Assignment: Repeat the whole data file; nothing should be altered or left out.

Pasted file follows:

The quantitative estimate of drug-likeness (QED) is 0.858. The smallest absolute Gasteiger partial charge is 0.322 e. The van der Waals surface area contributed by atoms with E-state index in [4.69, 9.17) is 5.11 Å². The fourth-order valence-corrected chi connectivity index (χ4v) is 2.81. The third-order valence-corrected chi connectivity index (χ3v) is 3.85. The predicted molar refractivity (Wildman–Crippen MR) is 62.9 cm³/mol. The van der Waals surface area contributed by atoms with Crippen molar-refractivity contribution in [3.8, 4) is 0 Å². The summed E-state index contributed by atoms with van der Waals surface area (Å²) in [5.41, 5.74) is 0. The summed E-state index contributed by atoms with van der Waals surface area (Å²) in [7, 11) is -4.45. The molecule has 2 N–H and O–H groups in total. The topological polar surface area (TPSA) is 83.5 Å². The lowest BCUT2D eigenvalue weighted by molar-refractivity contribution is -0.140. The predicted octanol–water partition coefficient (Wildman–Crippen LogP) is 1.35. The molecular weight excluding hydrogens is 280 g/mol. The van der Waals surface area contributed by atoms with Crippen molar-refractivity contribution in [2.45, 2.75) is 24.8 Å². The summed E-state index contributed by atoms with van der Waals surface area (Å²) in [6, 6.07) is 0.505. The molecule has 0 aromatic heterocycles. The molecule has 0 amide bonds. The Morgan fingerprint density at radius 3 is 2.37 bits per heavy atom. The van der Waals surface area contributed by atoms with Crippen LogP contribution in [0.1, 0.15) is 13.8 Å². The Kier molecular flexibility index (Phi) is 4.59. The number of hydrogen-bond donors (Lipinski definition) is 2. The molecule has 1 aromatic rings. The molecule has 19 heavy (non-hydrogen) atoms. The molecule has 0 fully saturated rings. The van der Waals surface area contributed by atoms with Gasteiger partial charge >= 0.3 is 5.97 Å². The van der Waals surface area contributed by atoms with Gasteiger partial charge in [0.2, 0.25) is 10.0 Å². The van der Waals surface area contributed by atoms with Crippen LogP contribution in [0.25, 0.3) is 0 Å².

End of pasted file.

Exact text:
The quantitative estimate of drug-likeness (QED) is 0.858. The smallest absolute Gasteiger partial charge is 0.322 e. The van der Waals surface area contributed by atoms with E-state index in [4.69, 9.17) is 5.11 Å². The fourth-order valence-corrected chi connectivity index (χ4v) is 2.81. The third-order valence-corrected chi connectivity index (χ3v) is 3.85. The predicted molar refractivity (Wildman–Crippen MR) is 62.9 cm³/mol. The van der Waals surface area contributed by atoms with Crippen molar-refractivity contribution in [3.8, 4) is 0 Å². The summed E-state index contributed by atoms with van der Waals surface area (Å²) in [5.41, 5.74) is 0. The summed E-state index contributed by atoms with van der Waals surface area (Å²) in [7, 11) is -4.45. The molecule has 2 N–H and O–H groups in total. The topological polar surface area (TPSA) is 83.5 Å². The lowest BCUT2D eigenvalue weighted by molar-refractivity contribution is -0.140. The predicted octanol–water partition coefficient (Wildman–Crippen LogP) is 1.35. The molecular weight excluding hydrogens is 280 g/mol. The van der Waals surface area contributed by atoms with Crippen molar-refractivity contribution in [2.45, 2.75) is 24.8 Å². The summed E-state index contributed by atoms with van der Waals surface area (Å²) in [6, 6.07) is 0.505. The molecule has 0 aromatic heterocycles. The molecule has 0 amide bonds. The Morgan fingerprint density at radius 3 is 2.37 bits per heavy atom. The van der Waals surface area contributed by atoms with Crippen LogP contribution in [0.1, 0.15) is 13.8 Å². The Kier molecular flexibility index (Phi) is 4.59. The number of hydrogen-bond donors (Lipinski definition) is 2. The molecule has 1 aromatic rings. The molecule has 19 heavy (non-hydrogen) atoms. The molecule has 0 fully saturated rings. The van der Waals surface area contributed by atoms with Gasteiger partial charge >= 0.3 is 5.97 Å². The van der Waals surface area contributed by atoms with Gasteiger partial charge in [0.2, 0.25) is 10.0 Å². The van der Waals surface area contributed by atoms with Crippen LogP contribution in [0.25, 0.3) is 0 Å².